Scrolling Headlines:

Justin King sentenced to eight to 12 years in prison -

Monday, June 29, 2015

Two future UMass hockey players selected in 2015 NHL Draft -

Saturday, June 27, 2015

Supreme Court ruling clears way for same-sex marriage nationwide -

Friday, June 26, 2015

Former UMass center Cady Lalanne taken 55th overall by Spurs in 2015 NBA Draft -

Friday, June 26, 2015

Second of four men found guilty on three counts of aggravated rape in 2012 UMass gang rape case -

Wednesday, June 24, 2015

Boston bomber speaks out for first time: ‘I am sorry for the lives I have taken’ -

Wednesday, June 24, 2015

King claims sex with woman was consensual during alleged 2012 gang rape -

Tuesday, June 23, 2015

Wrongful death suit filed in death of UMass student -

Thursday, June 18, 2015

Ryan Bamford uses online Q&A session to discuss UMass football conference search, renovation plans, cost of attendance -

Wednesday, June 17, 2015

Opening statements delivered, first witnesses called in second trial for alleged 2012 gang rape at UMass -

Wednesday, June 17, 2015

UMass Board of Trustees approves rise in tuition, student fees -

Wednesday, June 17, 2015

Former Minutewoman Quianna Diaz-Patterson named to Puerto Rican national softball team -

Tuesday, June 16, 2015

UMass rowing’s Jim Dietz inducted into CRCA Hall of Fame -

Tuesday, June 16, 2015

Jury selection begins Monday in second gang rape trial -

Monday, June 15, 2015

Students turn attention to state legislators as decision on UMass budget looms -

Saturday, June 13, 2015

Alumna and next director of Brooklyn Museum Anne Pasternak ‘created her own path’ -

Thursday, June 11, 2015

UMass graduate crowned head of 600-year-old Indian kingdom -

Thursday, June 11, 2015

Committee recommends UMass increase tuition, student fees for in-state undergraduates -

Wednesday, June 10, 2015

Darrice Griffin named UMass’ senior associate athletic director for internal operations/senior woman administrator -

Tuesday, June 9, 2015

Report: UMass football will host Mississippi State in 2016 -

Monday, June 8, 2015

UMass researchers working to develop protective ‘second skin’ for military uniforms

Research teams at the University of Massachusetts, along with several other organizations, have received a five-year $1.8 million grant to develop a new layer of protection in the fabric of future military uniforms, according to a news release.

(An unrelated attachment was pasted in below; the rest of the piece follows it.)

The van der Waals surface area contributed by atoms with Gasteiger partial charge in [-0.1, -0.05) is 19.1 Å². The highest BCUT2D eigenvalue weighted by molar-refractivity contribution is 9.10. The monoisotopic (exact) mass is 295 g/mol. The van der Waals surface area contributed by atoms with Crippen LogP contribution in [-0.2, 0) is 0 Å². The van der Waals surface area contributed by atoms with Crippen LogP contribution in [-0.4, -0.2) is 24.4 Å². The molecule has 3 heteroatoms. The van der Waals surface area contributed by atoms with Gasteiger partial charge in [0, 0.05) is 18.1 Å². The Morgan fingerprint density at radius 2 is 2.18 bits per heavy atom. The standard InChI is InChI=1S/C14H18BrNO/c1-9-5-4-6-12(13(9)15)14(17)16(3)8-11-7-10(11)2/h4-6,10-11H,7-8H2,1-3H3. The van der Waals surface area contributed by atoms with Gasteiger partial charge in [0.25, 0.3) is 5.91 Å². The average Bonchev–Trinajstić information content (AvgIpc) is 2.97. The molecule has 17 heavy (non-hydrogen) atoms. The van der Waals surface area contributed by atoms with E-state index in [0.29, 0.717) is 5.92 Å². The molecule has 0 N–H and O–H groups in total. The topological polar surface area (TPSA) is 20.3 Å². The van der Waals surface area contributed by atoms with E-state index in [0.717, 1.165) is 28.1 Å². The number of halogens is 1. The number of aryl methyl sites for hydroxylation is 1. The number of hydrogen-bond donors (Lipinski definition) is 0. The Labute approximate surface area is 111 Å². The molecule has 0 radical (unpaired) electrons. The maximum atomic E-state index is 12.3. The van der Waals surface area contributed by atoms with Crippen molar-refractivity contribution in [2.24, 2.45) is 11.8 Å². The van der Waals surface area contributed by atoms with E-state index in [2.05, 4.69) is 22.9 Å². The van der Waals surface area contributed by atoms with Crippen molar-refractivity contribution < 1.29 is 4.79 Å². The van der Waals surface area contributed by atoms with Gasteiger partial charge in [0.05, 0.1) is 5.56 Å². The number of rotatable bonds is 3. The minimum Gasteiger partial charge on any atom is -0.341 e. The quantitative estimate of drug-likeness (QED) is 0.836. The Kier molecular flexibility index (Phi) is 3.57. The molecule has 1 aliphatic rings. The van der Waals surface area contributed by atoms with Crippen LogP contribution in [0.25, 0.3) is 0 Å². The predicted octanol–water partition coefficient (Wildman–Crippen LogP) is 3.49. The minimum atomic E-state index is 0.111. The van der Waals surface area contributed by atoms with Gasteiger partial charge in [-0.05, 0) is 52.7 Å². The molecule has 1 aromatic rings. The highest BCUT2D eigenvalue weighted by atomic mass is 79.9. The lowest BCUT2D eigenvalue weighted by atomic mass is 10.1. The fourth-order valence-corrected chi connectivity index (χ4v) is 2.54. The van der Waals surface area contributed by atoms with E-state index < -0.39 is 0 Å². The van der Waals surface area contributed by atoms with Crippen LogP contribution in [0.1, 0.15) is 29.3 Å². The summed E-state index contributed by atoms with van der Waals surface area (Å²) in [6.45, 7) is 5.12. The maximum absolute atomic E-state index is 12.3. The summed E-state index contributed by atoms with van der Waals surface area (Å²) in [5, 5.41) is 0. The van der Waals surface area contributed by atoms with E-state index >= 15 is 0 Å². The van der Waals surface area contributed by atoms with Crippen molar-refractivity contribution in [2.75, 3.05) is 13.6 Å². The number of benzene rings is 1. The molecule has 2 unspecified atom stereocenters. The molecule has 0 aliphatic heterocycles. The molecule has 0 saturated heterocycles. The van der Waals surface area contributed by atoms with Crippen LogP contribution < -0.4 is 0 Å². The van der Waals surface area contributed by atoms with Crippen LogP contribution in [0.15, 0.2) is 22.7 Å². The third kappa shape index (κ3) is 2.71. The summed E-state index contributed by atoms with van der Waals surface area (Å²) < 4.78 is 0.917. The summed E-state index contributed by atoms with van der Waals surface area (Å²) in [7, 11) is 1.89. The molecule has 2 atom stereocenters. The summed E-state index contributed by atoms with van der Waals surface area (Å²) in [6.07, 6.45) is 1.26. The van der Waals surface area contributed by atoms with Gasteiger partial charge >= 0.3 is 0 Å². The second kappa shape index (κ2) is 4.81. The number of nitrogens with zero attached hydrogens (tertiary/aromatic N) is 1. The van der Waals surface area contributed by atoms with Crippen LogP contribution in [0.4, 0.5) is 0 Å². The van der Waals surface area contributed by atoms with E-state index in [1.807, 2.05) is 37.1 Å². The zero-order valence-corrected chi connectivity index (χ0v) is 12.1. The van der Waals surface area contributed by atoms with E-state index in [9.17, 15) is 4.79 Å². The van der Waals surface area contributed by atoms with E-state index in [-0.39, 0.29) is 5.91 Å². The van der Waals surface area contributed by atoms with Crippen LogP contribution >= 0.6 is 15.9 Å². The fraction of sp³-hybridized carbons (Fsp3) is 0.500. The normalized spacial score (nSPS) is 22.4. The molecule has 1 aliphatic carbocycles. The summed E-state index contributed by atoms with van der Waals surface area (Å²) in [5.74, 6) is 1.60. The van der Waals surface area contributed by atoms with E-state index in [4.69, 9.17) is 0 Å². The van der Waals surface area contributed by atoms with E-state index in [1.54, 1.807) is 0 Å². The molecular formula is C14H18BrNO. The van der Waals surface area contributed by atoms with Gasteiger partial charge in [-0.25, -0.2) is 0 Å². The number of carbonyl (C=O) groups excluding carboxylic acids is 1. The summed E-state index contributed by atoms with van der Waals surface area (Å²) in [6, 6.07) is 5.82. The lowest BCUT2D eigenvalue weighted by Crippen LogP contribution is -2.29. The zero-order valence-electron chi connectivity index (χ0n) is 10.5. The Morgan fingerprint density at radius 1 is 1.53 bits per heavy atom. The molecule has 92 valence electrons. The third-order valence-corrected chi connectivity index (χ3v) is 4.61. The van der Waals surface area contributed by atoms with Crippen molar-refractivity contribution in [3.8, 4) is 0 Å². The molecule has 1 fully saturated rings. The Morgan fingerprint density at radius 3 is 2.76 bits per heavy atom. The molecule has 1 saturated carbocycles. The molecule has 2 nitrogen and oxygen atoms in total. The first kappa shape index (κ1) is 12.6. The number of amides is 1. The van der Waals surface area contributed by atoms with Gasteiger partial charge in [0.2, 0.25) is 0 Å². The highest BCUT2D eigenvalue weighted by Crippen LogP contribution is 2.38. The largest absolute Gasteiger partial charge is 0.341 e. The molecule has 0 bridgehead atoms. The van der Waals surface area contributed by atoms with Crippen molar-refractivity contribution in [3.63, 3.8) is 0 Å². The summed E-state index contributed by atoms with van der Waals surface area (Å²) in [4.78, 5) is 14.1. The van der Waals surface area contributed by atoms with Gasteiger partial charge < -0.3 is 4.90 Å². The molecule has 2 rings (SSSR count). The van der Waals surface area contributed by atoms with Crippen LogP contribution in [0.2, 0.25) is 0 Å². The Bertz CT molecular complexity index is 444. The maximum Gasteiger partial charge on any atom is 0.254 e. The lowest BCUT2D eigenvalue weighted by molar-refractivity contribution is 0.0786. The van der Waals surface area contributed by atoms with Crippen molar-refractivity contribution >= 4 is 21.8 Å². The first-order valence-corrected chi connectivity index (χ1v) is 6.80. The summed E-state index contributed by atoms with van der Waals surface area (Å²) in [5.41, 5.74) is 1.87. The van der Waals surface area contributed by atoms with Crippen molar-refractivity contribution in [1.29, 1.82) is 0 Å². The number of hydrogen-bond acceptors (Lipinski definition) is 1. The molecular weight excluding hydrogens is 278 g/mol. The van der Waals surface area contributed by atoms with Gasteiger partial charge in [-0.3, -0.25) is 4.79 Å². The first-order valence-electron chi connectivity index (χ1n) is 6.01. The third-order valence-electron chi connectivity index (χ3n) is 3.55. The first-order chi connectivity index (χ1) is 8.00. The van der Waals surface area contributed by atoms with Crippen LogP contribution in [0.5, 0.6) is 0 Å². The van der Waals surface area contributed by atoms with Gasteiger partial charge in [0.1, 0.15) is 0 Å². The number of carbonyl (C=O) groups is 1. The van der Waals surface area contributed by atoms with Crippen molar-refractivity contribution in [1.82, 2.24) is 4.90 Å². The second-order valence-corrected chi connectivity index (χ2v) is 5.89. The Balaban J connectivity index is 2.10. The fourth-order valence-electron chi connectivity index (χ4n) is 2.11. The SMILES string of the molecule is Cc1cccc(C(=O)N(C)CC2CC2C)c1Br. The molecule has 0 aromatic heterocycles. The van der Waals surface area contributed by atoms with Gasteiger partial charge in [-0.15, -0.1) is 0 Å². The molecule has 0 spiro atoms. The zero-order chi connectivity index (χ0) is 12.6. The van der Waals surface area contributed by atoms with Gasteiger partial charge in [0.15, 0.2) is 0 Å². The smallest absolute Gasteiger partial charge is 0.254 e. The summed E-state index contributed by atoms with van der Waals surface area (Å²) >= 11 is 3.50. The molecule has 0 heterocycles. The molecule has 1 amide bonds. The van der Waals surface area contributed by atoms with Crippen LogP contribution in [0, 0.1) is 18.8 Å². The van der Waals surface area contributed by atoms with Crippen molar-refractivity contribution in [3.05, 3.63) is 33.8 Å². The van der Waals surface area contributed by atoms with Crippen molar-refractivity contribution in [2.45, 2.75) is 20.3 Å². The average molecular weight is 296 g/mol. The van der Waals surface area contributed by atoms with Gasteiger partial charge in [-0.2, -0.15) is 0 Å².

Courtesy of Army Spc. Kerry Fox

The grant, part of a $13 million project funded by the U.S. Defense Threat Reduction Agency, will aid UMass scientists Kenneth Carter and James Watkins, working with team leader Francesco Fornasiero of Lawrence Livermore National Laboratory (LLNL), to develop the nanotube-based fabric, the release said.

The fabric will be designed to withstand harmful chemical and biological factors experienced in warfare, with the researchers saying it could be incorporated in military uniforms within 10 years, according to the release.

The fabric would mimic the way real skin operates and responds to certain environments. It would have the ability “to switch reversibly from a highly breathable state to a protective one in response to the presence of the environmental threat without the need for an external control system,” the release said.

“The uniform will be like a smart second skin that responds to the environment,” Fornasiero said in the press release.

According to the release, “the fabric would switch to a protective state by closing the pore entrance or by shedding the contaminated surface layer” when exposed to a harmful chemical agent.

“This futuristic uniform would allow our military forces to operate safely for extended time periods and successfully complete their missions in environments contaminated with chemical and biological warfare agents,” said Tracee Harris, science and technology manager for the Dynamic Multifunctional Material for a Second Skin Program, in the release.

Features of the “second skin” fabric include a high level of breathability due to extremely ventilated membranes as well as an effusion response element which would allow the fabric to exfoliate following interaction with dangerous chemical agents, the release said.

“Mimicking the way real skin responds to threats by exfoliation and shedding of contaminated areas will allow for a dynamic responsive garment, all achieved through controlled chemical reactions in this new advanced fabric,” Carter said in the release.

The team of UMass researchers in addition to Carter, Watkins and, includes Jeffrey Morse and YuYing Tang. Six other researchers are also working on the project, representing institutions such as the U.S. Army Natick Soldier Research Development, Massachusetts Institute of Technology, Rutgers University and Chasm Technologies, Inc. of Canton.

Chelsie Field can be reached at cfield@student.umass.edu.

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